A basis set is the mathematical description of the orbitals within a system (which in turn combine to approximate the total electronic wavefunction) used to perform the theoretical calculation. Larger basis sets more accurately approximate the orbitals by imposing fewer restrictions on the locations of the electrons in space. In the true quantum mechanical picture, electrons have a finite probability of existing anywhere in space this limit corresponds to the infinite basis set expansion in the chart we looked at previously. [Pg.97]

The parameterization of MNDO/AM1/PM3 is performed by adjusting the constants involved in the different methods so that the results of HF calculations fit experimental data as closely as possible. This is in a sense wrong. We know that the HF method cannot give the correct result, even in the limit of an infinite basis set and without approximations. The HF results lack electron correlation, as will be discussed in Chapter 4, but the experimental data of course include such effects. This may be viewed as an advantage, the electron correlation effects are implicitly taken into account in the parameterization, and we need not perform complicated calculations to improve deficiencies in fhe HF procedure. However, it becomes problematic when the HF wave function cannot describe the system even qualitatively correctly, as for example with biradicals and excited states. Additional flexibility can be introduced in the trial wave function by adding more Slater determinants, for example by means of a Cl procedure (see Chapter 4 for details). But electron cori elation is then taken into account twice, once in the parameterization at the HF level, and once explicitly by the Cl calculation. [Pg.95]

The calculated ioi as a function of basis set and electron correlation (valence electrons only) at the experimental geometry is given in Table 11.8. As the cc-pVXZ basis sets are fairly systematic in how they are extended from one level to the next, there is some justification for extrapolating the results to the infinite basis set limit (Section 5.4.5). The HF energy is expected to have an exponential behaviour, and a functional form of the type A + 5exp(—Cn) with n = 2-6 yields an infinite basis set limit of —76.0676 a.u., in perfect agreement with the estimated HF limit of -76.0676 0.0002 a.u. ... [Pg.268]

The model gives a unique answer in the limit of an infinite basis set, whereas density matrix fitting methods do not [10, 11]. [Pg.265]

The ideal calculation would use an infinite basis set and encompass complete incorporation of electron correlation (full configuration interaction). Since this is not feasible in practice, a number of compound methods have been introduced which attempt to approach this limit through additivity and/or extrapolation procedures. Such methods (e.g. G3 [14], CBS-Q [15] and Wl [16]) make it possible to approximate results with a more complete incorporation of electron correlation and a larger basis set than might be accessible from direct calculations. Table 6.1 presents the principal features of a selection of these methods. [Pg.163]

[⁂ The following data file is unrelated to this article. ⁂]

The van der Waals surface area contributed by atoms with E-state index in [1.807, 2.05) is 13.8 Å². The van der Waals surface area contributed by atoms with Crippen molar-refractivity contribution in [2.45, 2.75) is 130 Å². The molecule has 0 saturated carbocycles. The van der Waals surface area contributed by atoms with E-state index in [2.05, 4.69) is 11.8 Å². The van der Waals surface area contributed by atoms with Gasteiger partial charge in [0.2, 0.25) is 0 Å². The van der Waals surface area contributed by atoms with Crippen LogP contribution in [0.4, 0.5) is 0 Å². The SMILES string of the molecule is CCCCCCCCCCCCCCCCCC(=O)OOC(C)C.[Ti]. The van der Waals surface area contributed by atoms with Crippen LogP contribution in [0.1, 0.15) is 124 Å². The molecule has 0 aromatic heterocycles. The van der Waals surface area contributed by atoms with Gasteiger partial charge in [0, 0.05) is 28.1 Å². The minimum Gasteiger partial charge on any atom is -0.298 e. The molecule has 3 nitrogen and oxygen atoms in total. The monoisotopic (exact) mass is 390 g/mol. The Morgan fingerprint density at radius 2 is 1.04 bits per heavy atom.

A third class of compound methods are the extrapolation-based procedures due to Martin [5], which attempt to approximate infinite-basis-set URCCSD(T) calculations. In the Wl method [16] calculations are performed at the URCCSD and URCCSD(T) levels of theory with basis sets of systematically increasing size. Separate extrapolations are then performed to determine the SCF, URCCSD valence-correlation, and triple-excitation components of the total atomization energy at... [Pg.165]

The second philosophy essentially views HF theoiy as a stepping stone on the way to exact solution of the Schrodinger equation. HF theory provides a very well defined energy, one which can be converged in the limit of an infinite basis set, and the difference between that... [Pg.128]

The basis set is the set of madiematical functions from which the wave function is constructed. As detailed in Chapter 4, each MO in HF theory is expressed as a linear combination of basis functions, the coefficients for which are determined from the iterative solution of the HF SCF equations (as flow-charted in Figure 4.3). The full HF wave function is expressed as a Slater determinant formed from the individual occupied MOs. In the abstract, the HF limit is achieved by use of an infinite basis set, which necessarily permits an optimal description of the electron probability density. In practice, however, one cannot make use of an infinite basis set. Thus, much work has gone into identifying mathematical functions that allow wave functions to approach the HF limit arbitrarily closely in as efficient a manner as possible. [Pg.166]